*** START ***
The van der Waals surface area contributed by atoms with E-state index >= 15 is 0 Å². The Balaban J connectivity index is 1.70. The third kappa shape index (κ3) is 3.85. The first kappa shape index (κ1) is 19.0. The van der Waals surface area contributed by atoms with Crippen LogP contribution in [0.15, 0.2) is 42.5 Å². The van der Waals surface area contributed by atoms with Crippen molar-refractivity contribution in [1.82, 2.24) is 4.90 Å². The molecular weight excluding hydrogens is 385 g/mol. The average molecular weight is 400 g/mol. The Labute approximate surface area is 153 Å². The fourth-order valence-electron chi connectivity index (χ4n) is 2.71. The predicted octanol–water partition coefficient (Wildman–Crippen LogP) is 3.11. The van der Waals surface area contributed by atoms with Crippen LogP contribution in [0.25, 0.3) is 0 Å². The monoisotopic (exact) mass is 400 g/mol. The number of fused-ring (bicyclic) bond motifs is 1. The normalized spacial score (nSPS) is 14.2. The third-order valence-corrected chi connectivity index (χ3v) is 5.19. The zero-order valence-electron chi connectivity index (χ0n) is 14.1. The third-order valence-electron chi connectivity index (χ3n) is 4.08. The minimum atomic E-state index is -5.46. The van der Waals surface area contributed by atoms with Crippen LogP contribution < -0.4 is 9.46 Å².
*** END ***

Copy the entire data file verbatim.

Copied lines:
The van der Waals surface area contributed by atoms with E-state index >= 15 is 0 Å². The Balaban J connectivity index is 1.70. The third kappa shape index (κ3) is 3.85. The first kappa shape index (κ1) is 19.0. The van der Waals surface area contributed by atoms with Crippen LogP contribution in [0.15, 0.2) is 42.5 Å². The van der Waals surface area contributed by atoms with Crippen molar-refractivity contribution in [1.82, 2.24) is 4.90 Å². The molecular weight excluding hydrogens is 385 g/mol. The average molecular weight is 400 g/mol. The Labute approximate surface area is 153 Å². The fourth-order valence-electron chi connectivity index (χ4n) is 2.71. The predicted octanol–water partition coefficient (Wildman–Crippen LogP) is 3.11. The van der Waals surface area contributed by atoms with Crippen LogP contribution in [0.25, 0.3) is 0 Å². The monoisotopic (exact) mass is 400 g/mol. The number of fused-ring (bicyclic) bond motifs is 1. The normalized spacial score (nSPS) is 14.2. The third-order valence-corrected chi connectivity index (χ3v) is 5.19. The zero-order valence-electron chi connectivity index (χ0n) is 14.1. The third-order valence-electron chi connectivity index (χ3n) is 4.08. The minimum atomic E-state index is -5.46. The van der Waals surface area contributed by atoms with Crippen LogP contribution < -0.4 is 9.46 Å².